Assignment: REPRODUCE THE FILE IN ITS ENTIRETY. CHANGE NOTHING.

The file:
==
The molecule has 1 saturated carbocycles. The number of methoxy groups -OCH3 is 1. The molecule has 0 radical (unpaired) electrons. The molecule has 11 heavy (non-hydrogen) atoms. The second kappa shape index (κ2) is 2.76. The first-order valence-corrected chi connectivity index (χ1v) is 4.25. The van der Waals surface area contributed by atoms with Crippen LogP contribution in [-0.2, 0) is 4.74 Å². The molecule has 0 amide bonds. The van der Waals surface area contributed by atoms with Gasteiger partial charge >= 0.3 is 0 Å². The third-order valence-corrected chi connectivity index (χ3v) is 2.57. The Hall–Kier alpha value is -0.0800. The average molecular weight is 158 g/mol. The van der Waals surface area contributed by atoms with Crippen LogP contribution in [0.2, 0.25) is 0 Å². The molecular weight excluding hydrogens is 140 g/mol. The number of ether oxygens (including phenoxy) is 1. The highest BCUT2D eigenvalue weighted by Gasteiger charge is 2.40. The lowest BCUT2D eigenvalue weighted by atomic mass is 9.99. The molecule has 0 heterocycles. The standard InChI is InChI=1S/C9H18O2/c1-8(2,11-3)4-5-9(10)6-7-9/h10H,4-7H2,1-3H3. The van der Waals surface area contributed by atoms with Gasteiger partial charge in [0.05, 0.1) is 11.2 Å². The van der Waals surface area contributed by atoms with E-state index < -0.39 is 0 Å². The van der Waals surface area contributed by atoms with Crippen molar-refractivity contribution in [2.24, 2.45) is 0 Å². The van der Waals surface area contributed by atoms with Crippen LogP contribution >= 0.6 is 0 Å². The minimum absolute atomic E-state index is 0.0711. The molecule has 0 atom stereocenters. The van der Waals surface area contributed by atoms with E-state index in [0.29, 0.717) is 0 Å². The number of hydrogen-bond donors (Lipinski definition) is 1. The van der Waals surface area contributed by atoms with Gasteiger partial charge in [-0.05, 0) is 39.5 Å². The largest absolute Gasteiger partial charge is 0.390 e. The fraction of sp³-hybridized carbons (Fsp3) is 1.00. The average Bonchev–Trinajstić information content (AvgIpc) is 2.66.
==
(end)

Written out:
The molecule has 1 saturated carbocycles. The number of methoxy groups -OCH3 is 1. The molecule has 0 radical (unpaired) electrons. The molecule has 11 heavy (non-hydrogen) atoms. The second kappa shape index (κ2) is 2.76. The first-order valence-corrected chi connectivity index (χ1v) is 4.25. The van der Waals surface area contributed by atoms with Crippen LogP contribution in [-0.2, 0) is 4.74 Å². The molecule has 0 amide bonds. The van der Waals surface area contributed by atoms with Gasteiger partial charge >= 0.3 is 0 Å². The third-order valence-corrected chi connectivity index (χ3v) is 2.57. The Hall–Kier alpha value is -0.0800. The average molecular weight is 158 g/mol. The van der Waals surface area contributed by atoms with Crippen LogP contribution in [0.2, 0.25) is 0 Å². The molecular weight excluding hydrogens is 140 g/mol. The number of ether oxygens (including phenoxy) is 1. The highest BCUT2D eigenvalue weighted by Gasteiger charge is 2.40. The lowest BCUT2D eigenvalue weighted by atomic mass is 9.99. The molecule has 0 heterocycles. The standard InChI is InChI=1S/C9H18O2/c1-8(2,11-3)4-5-9(10)6-7-9/h10H,4-7H2,1-3H3. The van der Waals surface area contributed by atoms with Gasteiger partial charge in [0.05, 0.1) is 11.2 Å². The van der Waals surface area contributed by atoms with E-state index < -0.39 is 0 Å². The van der Waals surface area contributed by atoms with Crippen molar-refractivity contribution in [2.24, 2.45) is 0 Å². The van der Waals surface area contributed by atoms with Crippen LogP contribution >= 0.6 is 0 Å². The minimum absolute atomic E-state index is 0.0711. The molecule has 0 atom stereocenters. The van der Waals surface area contributed by atoms with E-state index in [0.29, 0.717) is 0 Å². The number of hydrogen-bond donors (Lipinski definition) is 1. The van der Waals surface area contributed by atoms with Gasteiger partial charge in [-0.05, 0) is 39.5 Å². The largest absolute Gasteiger partial charge is 0.390 e. The fraction of sp³-hybridized carbons (Fsp3) is 1.00. The average Bonchev–Trinajstić information content (AvgIpc) is 2.66.